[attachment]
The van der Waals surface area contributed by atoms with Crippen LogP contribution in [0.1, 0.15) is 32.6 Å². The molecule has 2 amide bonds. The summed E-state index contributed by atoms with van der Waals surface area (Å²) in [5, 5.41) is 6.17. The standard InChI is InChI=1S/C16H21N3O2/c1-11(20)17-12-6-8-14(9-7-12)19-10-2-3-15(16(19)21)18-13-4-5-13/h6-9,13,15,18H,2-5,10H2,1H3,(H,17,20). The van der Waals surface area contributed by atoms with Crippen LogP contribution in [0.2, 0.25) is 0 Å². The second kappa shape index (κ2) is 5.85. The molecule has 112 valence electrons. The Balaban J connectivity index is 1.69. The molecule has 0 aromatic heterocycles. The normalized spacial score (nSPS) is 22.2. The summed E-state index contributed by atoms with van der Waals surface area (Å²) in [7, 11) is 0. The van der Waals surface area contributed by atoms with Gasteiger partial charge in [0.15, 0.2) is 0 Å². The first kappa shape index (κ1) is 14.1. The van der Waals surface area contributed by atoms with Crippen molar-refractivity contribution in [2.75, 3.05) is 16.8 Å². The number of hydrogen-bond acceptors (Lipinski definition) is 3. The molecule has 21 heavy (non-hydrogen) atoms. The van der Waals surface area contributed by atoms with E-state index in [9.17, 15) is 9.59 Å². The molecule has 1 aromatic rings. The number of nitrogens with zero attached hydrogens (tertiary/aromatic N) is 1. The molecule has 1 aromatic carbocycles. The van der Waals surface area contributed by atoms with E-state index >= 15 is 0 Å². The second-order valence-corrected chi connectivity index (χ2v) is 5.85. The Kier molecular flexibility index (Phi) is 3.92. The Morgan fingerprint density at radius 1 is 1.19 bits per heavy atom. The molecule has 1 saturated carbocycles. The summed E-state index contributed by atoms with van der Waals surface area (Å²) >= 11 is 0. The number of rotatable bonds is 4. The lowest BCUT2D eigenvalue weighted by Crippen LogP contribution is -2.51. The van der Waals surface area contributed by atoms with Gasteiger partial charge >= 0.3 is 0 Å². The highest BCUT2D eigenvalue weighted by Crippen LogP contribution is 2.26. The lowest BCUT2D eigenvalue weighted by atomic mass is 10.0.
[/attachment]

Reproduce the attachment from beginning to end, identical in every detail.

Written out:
The van der Waals surface area contributed by atoms with Crippen LogP contribution in [0.1, 0.15) is 32.6 Å². The molecule has 2 amide bonds. The summed E-state index contributed by atoms with van der Waals surface area (Å²) in [5, 5.41) is 6.17. The standard InChI is InChI=1S/C16H21N3O2/c1-11(20)17-12-6-8-14(9-7-12)19-10-2-3-15(16(19)21)18-13-4-5-13/h6-9,13,15,18H,2-5,10H2,1H3,(H,17,20). The van der Waals surface area contributed by atoms with Crippen LogP contribution in [0.2, 0.25) is 0 Å². The second kappa shape index (κ2) is 5.85. The molecule has 112 valence electrons. The Balaban J connectivity index is 1.69. The molecule has 0 aromatic heterocycles. The normalized spacial score (nSPS) is 22.2. The summed E-state index contributed by atoms with van der Waals surface area (Å²) in [7, 11) is 0. The van der Waals surface area contributed by atoms with Gasteiger partial charge in [0.15, 0.2) is 0 Å². The first kappa shape index (κ1) is 14.1. The van der Waals surface area contributed by atoms with Crippen molar-refractivity contribution in [2.75, 3.05) is 16.8 Å². The number of hydrogen-bond acceptors (Lipinski definition) is 3. The molecule has 21 heavy (non-hydrogen) atoms. The van der Waals surface area contributed by atoms with E-state index in [9.17, 15) is 9.59 Å². The molecule has 1 aromatic rings. The number of nitrogens with zero attached hydrogens (tertiary/aromatic N) is 1. The molecule has 1 aromatic carbocycles. The van der Waals surface area contributed by atoms with E-state index >= 15 is 0 Å². The second-order valence-corrected chi connectivity index (χ2v) is 5.85. The Kier molecular flexibility index (Phi) is 3.92. The Morgan fingerprint density at radius 1 is 1.19 bits per heavy atom. The molecule has 1 saturated carbocycles. The summed E-state index contributed by atoms with van der Waals surface area (Å²) >= 11 is 0. The number of rotatable bonds is 4. The lowest BCUT2D eigenvalue weighted by Crippen LogP contribution is -2.51. The van der Waals surface area contributed by atoms with Gasteiger partial charge >= 0.3 is 0 Å². The highest BCUT2D eigenvalue weighted by Crippen LogP contribution is 2.26. The lowest BCUT2D eigenvalue weighted by atomic mass is 10.0.